The Puritans called Baptists "the troublers of churches in all places" and hounded them out of Massachusetts Bay Colony. Four hundred years later, Baptists are the second-largest religious group in America, and their influence matches their numbers. They have built strong institutions, from megachurches to publishing houses to charities to mission organizations, and have firmly established themselves in the mainstream of American culture. Yet the historical legacy of outsider status lingers, and the inherently fractured nature of their faith makes Baptists ever wary of threats from within as well as without.
In Baptists in America, Thomas S. Kidd and Barry Hankins explore the long-running tensions between church, state, and culture that Baptists have shaped and navigated. Despite the moment of unity that their early persecution provided, their history has been marked by internal battles and schisms that were microcosms of national events, from the conflict over slavery that divided North from South to the conservative revolution of the 1970s and 80s. Baptists have made an indelible impact on American religious and cultural history, from their early insistence that America should have no established church to their place in the modern-day culture wars, where they frequently advocate greater religious involvement in politics. Yet the more mainstream they have become, the more they have been pressured to conform to the mainstream, a paradox that defines--and is essential to understanding--the Baptist experience in America.
Kidd and Hankins, both practicing Baptists, weave the threads of Baptist history alongside those of American history. Baptists in America is a remarkable story of how one religious denomination was transformed from persecuted minority into a leading actor on the national stage, with profound implications for American society and culture.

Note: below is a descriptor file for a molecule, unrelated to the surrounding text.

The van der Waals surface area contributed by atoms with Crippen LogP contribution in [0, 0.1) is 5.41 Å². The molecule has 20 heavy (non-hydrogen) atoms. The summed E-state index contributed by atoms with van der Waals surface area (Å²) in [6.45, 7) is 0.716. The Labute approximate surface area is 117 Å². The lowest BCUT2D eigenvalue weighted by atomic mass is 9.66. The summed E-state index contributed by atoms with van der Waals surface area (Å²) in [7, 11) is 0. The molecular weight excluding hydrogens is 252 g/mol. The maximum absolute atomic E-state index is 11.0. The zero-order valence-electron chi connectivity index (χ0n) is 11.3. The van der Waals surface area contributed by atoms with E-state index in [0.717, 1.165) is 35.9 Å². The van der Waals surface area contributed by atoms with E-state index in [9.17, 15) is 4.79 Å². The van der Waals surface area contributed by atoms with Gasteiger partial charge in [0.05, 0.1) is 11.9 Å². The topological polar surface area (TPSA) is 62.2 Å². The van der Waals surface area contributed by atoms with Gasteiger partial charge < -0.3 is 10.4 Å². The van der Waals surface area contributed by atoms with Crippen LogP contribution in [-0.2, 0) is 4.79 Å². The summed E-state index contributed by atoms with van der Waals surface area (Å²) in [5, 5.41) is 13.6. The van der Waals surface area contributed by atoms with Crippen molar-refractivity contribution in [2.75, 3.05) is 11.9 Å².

|Publisher:||Oxford University Press|
|Product dimensions:||9.00(w) x 6.10(h) x 0.70(d)|
About the Author
Thomas S. Kidd is Distinguished Professor of History at Baylor University and Associate Director of Baylor's Institute for Studies of Religion. His most recent book is Benjamin Franklin: The Religious Life of a Founding Father.
Barry Hankins is Professor of History and Chair of the Department of History at Baylor University. He is the author of numerous books, most recently Woodrow Wilson: Ruling Elder, Spiritual President.
Table of Contents
Chapter 1: Colonial Outlaws
Chapter 2: The Great Awakening
Chapter 3: Baptists and the American Revolution
Chapter 4: Baptists and Disestablishment
Chapter 5: Baptists and the Great Revival
Chapter 6: Baptists and Slavery
Chapter 7: Slavery, Schism, and War
Chapter 8: Black Baptists in Babylon
Chapter 9: White Baptists and the American Mainstream
Chapter 10: Baptist Schism in the Early Twentieth Century
Chapter 11: Insiders and Outsiders at Mid-20th Century
Chapter 12: Baptists and the Civil Rights Movement
Chapter 13: Schism in Zion: The Southern Baptist Controversy
Chapter 14: Conclusion